A majority ‘YES” will establish the local community’s right to have its say on future planning applications based on the question ‘does the proposed development take full account of approved Neighbourhood Plan policies and evolving community projects? ‘
THE DEVELOPMENT PIPELINE
In the short term, an application to redevelop the Royal Mail Delivery office will be submitted this year. Also, MODA has planning approval for a second stage development to provide specialist accommodation for elderly people, although this has been delayed and there may be the possibility of a new planning application.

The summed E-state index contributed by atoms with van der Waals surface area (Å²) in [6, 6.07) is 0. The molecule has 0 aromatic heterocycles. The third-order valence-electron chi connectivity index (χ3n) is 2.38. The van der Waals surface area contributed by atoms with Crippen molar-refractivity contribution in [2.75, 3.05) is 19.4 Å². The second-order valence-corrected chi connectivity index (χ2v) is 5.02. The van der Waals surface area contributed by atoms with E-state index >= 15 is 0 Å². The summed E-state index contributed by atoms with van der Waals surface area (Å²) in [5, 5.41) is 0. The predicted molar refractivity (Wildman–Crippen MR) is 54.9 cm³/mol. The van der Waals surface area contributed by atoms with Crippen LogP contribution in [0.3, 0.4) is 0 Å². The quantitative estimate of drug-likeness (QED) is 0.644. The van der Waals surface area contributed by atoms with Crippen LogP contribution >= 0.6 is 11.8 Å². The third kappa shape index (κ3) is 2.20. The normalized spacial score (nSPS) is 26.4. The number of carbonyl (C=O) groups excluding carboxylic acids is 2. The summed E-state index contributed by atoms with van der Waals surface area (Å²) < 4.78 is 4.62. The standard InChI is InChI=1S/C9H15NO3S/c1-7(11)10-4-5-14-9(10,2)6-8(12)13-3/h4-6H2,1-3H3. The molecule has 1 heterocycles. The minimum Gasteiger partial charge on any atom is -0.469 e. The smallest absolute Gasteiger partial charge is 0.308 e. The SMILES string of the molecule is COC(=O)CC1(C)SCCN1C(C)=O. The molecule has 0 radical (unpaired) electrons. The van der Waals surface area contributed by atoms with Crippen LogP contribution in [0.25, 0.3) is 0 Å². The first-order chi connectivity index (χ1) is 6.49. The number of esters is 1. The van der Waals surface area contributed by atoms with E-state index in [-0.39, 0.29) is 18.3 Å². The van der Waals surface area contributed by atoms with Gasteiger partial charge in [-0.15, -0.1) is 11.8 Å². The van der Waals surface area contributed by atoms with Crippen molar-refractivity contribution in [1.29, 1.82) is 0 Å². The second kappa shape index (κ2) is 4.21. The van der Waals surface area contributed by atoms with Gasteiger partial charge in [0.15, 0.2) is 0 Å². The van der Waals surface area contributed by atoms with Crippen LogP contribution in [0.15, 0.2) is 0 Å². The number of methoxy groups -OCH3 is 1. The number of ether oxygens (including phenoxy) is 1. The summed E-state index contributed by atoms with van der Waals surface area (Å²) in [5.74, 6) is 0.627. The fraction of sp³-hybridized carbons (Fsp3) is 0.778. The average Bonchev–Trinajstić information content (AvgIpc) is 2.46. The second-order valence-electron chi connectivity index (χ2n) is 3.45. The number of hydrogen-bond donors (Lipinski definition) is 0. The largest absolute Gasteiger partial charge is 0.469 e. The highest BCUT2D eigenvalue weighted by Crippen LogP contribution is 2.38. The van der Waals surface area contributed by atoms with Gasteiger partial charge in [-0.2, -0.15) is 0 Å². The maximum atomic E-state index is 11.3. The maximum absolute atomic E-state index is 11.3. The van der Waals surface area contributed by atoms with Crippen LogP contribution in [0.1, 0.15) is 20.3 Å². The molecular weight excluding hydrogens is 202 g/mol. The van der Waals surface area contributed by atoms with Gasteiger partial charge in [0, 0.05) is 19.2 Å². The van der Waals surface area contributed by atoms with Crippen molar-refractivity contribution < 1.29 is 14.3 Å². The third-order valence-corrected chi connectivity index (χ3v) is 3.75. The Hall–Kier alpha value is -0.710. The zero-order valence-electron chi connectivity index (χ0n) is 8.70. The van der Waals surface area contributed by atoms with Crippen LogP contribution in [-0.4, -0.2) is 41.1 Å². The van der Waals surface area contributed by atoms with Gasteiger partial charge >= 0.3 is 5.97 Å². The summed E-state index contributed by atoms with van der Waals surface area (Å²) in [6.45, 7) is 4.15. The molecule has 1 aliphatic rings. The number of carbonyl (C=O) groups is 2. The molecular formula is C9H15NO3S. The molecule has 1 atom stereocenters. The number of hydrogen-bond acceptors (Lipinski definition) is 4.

In the longer term, the regeneration of the Conway Street area will eventually move west to include Industrial House, Custom Pharma and possibly even the Agora. It will also move east on the north side of Conway Street, with the second stage redevelopment of the bus garages and the adjacent Network rail owned car park.
The planning of this second stage is now being moved forward by a joint urban design process established by the Council to work with with landowners including Matsim, the bus company and Network Rail. This initial work is inevitably ‘behind closed doors’, but a successful Referendum will provide the basis for the Forum to build on its experience of pre-application negotiations with developers and the council to press for a seat at the table, albeit within the limitations of ‘commercial confidentiality’.